The key litmus test of a good professional conference for me is this: are there cool field trips planned? If the answer is yes, the gathering is likely to be an enjoyable and fruitful occasion. That was definitely the case at the Association for Environmental Studies and Sciences conference this past weekend in California, where I went on a bus and walking tour of two urban farms in the Silicon Valley: Full Circle Farm in Sunnydale (near Santa Clara), and Veggielution Community Farm in San José. Both are quite large operations by urban farm standards, but like many such sites are relatively young in age and still under development.
Full Circle Farm is intriguing for a number of reasons. At ten acres, the farmstead is huge — walking the grounds you have an expansive view of the sky and feel the freedom of being in a large swath of open land — something rather different from most small gardens and farms that are hemmed in with the urban built environment.
The farm is located on grounds owned by the local school district: formerly a football field, the land now belongs to an adjacent middle school, which leases the property to the Full Circle Farm non-profit organization in exchange for free educational programming for the school district. (The precise and somewhat complex terms of the lease are now up for renegotiation, something fairly typical for urban farm operations.) The farm is incredibly diverse: it has plot after plot of veggies and herbs, of course, but also free-roaming chickens, a children’s garden, a huge community garden area run by volunteers, a large outdoor theater (!), and more.
One fascinating thing that happened while we were there was an up-close wildlife encounter: a juvenile red-tailed hawk flew around and perched near us for several minutes. It was trying to hunt some recently fledged killdeer in a plowed field, something the parent killdeer weren’t too pleased about; while unsuccessful in her hunt, perhaps due to the fussing of the parent killdeer, the hawk taught us an important urban ecology lesson: a farm of this scale, and probably one considerably smaller, can provide critical habitat for wildlife in the city and suburban landscape, and thus contribute to the conservation of biodiversity (in addition to all the other incredible functions of these spaces).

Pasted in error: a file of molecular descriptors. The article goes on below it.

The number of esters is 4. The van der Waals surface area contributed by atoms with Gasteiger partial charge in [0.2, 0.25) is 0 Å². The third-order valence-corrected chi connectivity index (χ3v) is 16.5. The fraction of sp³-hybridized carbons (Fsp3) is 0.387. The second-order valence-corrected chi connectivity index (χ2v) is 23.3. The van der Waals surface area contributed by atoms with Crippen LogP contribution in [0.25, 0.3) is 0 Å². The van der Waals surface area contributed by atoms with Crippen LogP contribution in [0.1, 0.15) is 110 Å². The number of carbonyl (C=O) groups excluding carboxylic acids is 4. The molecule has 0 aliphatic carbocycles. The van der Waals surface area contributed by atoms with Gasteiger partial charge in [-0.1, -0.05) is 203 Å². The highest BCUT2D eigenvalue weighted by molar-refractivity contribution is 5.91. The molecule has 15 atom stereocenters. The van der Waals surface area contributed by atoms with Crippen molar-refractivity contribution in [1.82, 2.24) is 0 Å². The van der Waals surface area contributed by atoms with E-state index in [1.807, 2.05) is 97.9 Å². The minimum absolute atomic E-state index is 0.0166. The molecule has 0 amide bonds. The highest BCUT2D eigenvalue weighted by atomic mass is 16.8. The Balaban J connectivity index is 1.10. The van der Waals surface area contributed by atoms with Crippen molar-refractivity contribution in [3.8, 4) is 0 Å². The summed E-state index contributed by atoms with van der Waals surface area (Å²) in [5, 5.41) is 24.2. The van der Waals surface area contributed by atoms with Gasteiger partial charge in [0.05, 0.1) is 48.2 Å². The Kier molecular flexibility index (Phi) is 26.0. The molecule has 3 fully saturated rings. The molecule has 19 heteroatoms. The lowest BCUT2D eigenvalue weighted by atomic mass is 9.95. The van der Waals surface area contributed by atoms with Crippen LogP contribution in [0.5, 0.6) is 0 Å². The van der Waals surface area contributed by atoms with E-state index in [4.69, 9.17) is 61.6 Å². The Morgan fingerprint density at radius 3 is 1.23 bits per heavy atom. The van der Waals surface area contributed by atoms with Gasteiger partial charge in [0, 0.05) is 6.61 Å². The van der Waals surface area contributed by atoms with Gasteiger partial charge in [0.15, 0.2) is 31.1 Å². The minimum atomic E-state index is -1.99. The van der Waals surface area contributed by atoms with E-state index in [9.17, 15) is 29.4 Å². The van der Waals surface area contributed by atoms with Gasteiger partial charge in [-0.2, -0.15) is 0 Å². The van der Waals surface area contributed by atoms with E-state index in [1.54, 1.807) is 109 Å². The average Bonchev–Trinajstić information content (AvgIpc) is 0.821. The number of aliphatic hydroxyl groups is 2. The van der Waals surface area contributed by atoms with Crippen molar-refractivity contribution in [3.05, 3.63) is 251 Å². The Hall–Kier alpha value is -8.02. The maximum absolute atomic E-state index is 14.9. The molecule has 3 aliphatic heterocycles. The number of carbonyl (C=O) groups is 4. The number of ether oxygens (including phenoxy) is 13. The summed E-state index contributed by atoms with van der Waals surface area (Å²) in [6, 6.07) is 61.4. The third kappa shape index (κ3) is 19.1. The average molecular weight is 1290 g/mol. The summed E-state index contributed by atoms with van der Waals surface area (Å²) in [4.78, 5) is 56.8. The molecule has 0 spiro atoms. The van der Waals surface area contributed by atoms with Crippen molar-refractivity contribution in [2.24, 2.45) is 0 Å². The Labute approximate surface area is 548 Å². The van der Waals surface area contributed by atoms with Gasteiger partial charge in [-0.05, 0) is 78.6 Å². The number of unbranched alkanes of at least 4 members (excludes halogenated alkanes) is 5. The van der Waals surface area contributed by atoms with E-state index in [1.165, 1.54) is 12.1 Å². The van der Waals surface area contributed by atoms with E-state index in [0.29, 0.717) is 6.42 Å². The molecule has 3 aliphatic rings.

The other farmstead we visited was in San José, in the midst of a largely Hispanic community of limited means and with great need of access to fresh, healthy food. Hence the mission of Veggielution Community Farm, which aims to “build community[,] . . . embrace diversity[,] . . . empower youth[, and] . . . create a sustainable food system.” At two acres under cultivation, this farm started back in 2008 as a humble community garden plot within an existing city parkland — the Emma Prusch Farm Park — that itself was donated to San José by a forward-thinking woman who decided that agricultural land preservation in the fast-urbanizing Silicon Valley was more important than selling her property to developers. Current plans call for significantly expanding the farm’s operation within several more acres they have leased from the park district.
An intriguing features of Veggielution Community Farm is its location: right along the soaring and rather imposing structure of a long, curving highway entrance ramp — a landscape feature that is highlighted in their official logo. But looking in the other direction with the roar of the highway at your back, you can see mountains in the not-too-far distance along the suburban horizon (as shown at left). To a native Midwesterner, this was a visually dramatic location to observe the typical on-the-ground activities of an urban farm.
My big takeaway from visiting these urban farms in Silicon Valley, a place simultaneously of great wealth and of considerable need among the less-fortunate population? Large-scale farms such as these are impressive for a number of reasons, and incredible diverse and multifaceted in their outreach to and impact upon the community. They also, like most urban farms, plunge forward despite heavy reliance upon volunteer labor (and even volunteer management, to some degree), regular turnover among staff (such as the 1-2 year rotations by AmeriCorps workers, who are an amazing and vital human resource here), and razor-thin budget margins. They have the benefit of a year-round growing season, yes, but must import all of their water because the region is so dry. And they combine the production of good food with exuberant cultural activities and positive and progressive community development. They are thus places of magic and inspiration — and hope for a more sustainable food production system in suburban ecosystems.
Here in the Midwest, the heart of the heartland, we’re making strides with urban farming — especially in big cities like Chicago, Milwaukee, and Detroit. But the smaller cities and suburbs have a lot of catching up to do. That’s OK, but we should get going soon. For while our growing season here in Illinois is shorter than that of CA, we’ve got good land to work and/or reclaim — and abundant precipitation to feed our crops (this dry spring and early summer excepted). And as for people in need of work, inspiration, education, and healthy food? Yeah, we’ve got them in abundance.